Prof. Wysocki the results of the Nobel laureates’ work also benefit Polish patients
Prof. Wysocki: the results of Nobel laureates’ work also benefit Polish patients
The cancer-fighting method, developed by this year’s Nobel Prize winners in medicine, also extends the lives of Polish patients, for example. with lung cancer,” the president of the Polish Society of Clinical Oncology told PAP. prof. Piotr Wysocki.
On Monday, the Nobel Committee announced that the Nobel Prize in Medicine and Physiology will go to American James P. Allison and Japanese Tasuku Honjo. The results of their research have contributed to the development of therapies used to treat canceroIn immunogenic, that is, those thatore disable the immune system.
As said in an interview with PAP prof. Piotr Wysocki, president of the Polish Society of Clinical Oncology, the method developed by the two scientistsow admittedly does not cure cancer patients, but contributes to a significant extension of their lives.
– For the first time we observe, m.in. In the case of melanoma and lung cancer, definitely extend the life of patients. Until more than 10 years ago, only a few percent of patients were diagnosedoin survived 1-2 years. Now ok. 40 percent. of them, even with advanced and metastatic disease, thanks to the method developed by Nobel laureateow, has a chance to survive even more than a decade,” said Prof. Wysocki. Wysocki. The scientist added that drugs developed on the basis of Allison and Honjo’s research are being used successfully in Poland.
– In Poland, we have funding for these therapies to treat lung cancer, melanoma, kidney cancer and Hodgkin’s lymphoma. We are waiting for reimbursement of the drugow, m.In. for head and neck cancer, bladder cancer,” he added. As the method continues to be new and improved each year, more drugs targeting more cancers are emerging. They are also successively making their way onto the list of drugsoin reimbursed,” added.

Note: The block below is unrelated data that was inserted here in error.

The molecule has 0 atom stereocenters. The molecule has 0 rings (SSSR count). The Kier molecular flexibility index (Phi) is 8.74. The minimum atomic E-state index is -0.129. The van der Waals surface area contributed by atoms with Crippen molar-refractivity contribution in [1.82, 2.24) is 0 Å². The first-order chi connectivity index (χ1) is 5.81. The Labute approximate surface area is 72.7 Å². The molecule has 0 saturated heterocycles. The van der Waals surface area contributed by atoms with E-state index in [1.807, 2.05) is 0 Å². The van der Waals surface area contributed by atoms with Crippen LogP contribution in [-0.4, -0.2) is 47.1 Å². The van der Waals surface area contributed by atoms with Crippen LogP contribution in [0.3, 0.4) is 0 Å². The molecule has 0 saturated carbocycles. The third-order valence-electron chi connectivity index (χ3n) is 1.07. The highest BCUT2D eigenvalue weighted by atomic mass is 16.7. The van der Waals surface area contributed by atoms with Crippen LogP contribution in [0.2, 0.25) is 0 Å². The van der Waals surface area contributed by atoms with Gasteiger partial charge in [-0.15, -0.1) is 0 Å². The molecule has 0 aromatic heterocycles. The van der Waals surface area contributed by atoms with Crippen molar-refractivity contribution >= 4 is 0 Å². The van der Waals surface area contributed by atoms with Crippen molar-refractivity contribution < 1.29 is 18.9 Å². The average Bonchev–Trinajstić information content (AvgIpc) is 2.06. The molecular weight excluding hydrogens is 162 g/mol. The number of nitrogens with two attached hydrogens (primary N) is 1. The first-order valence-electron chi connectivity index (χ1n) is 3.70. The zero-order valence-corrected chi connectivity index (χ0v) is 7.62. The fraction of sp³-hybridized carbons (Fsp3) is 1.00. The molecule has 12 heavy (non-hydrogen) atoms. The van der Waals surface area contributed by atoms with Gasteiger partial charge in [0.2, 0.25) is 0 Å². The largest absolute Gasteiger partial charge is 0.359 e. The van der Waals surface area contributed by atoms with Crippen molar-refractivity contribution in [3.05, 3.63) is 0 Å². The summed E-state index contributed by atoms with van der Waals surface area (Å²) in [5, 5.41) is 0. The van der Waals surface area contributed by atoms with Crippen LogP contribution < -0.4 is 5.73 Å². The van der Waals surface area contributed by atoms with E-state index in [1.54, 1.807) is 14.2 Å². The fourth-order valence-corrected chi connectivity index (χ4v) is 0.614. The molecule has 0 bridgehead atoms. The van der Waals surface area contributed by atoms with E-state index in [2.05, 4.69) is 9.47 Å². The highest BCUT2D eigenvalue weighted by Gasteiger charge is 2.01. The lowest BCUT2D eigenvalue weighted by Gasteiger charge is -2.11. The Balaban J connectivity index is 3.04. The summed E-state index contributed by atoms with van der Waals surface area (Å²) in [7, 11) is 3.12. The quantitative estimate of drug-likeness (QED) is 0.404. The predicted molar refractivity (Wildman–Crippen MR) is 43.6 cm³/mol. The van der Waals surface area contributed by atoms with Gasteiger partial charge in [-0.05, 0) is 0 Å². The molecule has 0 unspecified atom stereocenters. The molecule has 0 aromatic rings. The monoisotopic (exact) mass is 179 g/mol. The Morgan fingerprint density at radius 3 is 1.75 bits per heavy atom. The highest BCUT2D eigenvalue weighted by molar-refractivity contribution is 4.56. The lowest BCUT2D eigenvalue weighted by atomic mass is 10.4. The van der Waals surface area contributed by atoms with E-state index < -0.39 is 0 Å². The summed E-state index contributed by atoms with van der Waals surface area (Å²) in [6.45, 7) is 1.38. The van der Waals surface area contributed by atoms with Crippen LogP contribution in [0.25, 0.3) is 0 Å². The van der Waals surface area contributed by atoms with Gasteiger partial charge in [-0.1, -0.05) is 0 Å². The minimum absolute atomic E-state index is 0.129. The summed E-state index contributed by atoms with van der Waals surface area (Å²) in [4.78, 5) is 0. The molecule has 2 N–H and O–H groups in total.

Doctors probowali and prob are still very roof different strategies to fight cancer. One of them was proba such a stimulation of the patient’s body – his immune system – that it successfully fights cancer. – The concept has evolved into more effective tools to stimulate the immune system. It was, however, a dead end, because in this way theob there has been a counterproductive reaction – treatment was more harmful than the disease,” says the researcher.
Scientists have determined over time that canceror blocks the immune system and its comorki – lymphocytes. The key to fighting it, therefore, turned out to be removing this blockage. – This is what this year’s Nobel laureates have done. Komocancer cases come into contact with comor cells of the immune system (T lymphocytes). Lymphocytes, by definition, should recognize and destroy comork cancer. But in the case of advanced cancer, it’s usually the case that it’s tumoror destroys lymphocytes. Nobel laureates have identified this interaction and developed a method ktora prevents the tumor from counterattacking the lymphocytes,” explains an expert.
Bringing the wayob action of the therapy scientist uses metaphor. – It is difficult to push a carod, even with gorki, when the latter has the handbrake applied with all its might. Instead of lashing out, just slow it down – the car will roll away on its own. This is the principle behind the immunotherapy developed by Nobel laureateow. At the moment, when enlisted by the tumoror immune response inhibitor is turned off the body is able to cope with the disease on its own, its immune system begins to work on its own without additional stimulation – he tells.
The scientist is surprised that Allison and Honjo received the Nobel so quickly. Often researchers have to wait for this honor for up to several decades. – In this case, the moWe are talking about a method thatora was put into practice just 8 years ago – then the first drug developed based on Nobel Prize-winning research was registeredow – adds.
– The concept of this year’s Nobelow is being developed, and the number of clinical trials thatore going on over immunotherapy, it is growing in waysob geometric,” he pointed out.
According to prof. Wysocki none of the methods of fighting cancer is perfect. This is also the case with immunotherapy. It turns out that half of patients do not respond to it, and in about 10 percent of patients. patientow can even accelerate the disease. There are also cancers, whichore completely unresponsive to such treatment. That’s why immunotherapy is currently being studied in combination with other cancer drugs.
– In the coming years in oncology, immunology will certainly face yet another Nobel related to modifying lymphocytesow – predicts prof. Wysocki. One of the waysow is based on embedding a special "target" on cancer – in this wayob lymphocytes are able to seek out and destroy cancer cellsocancer cells.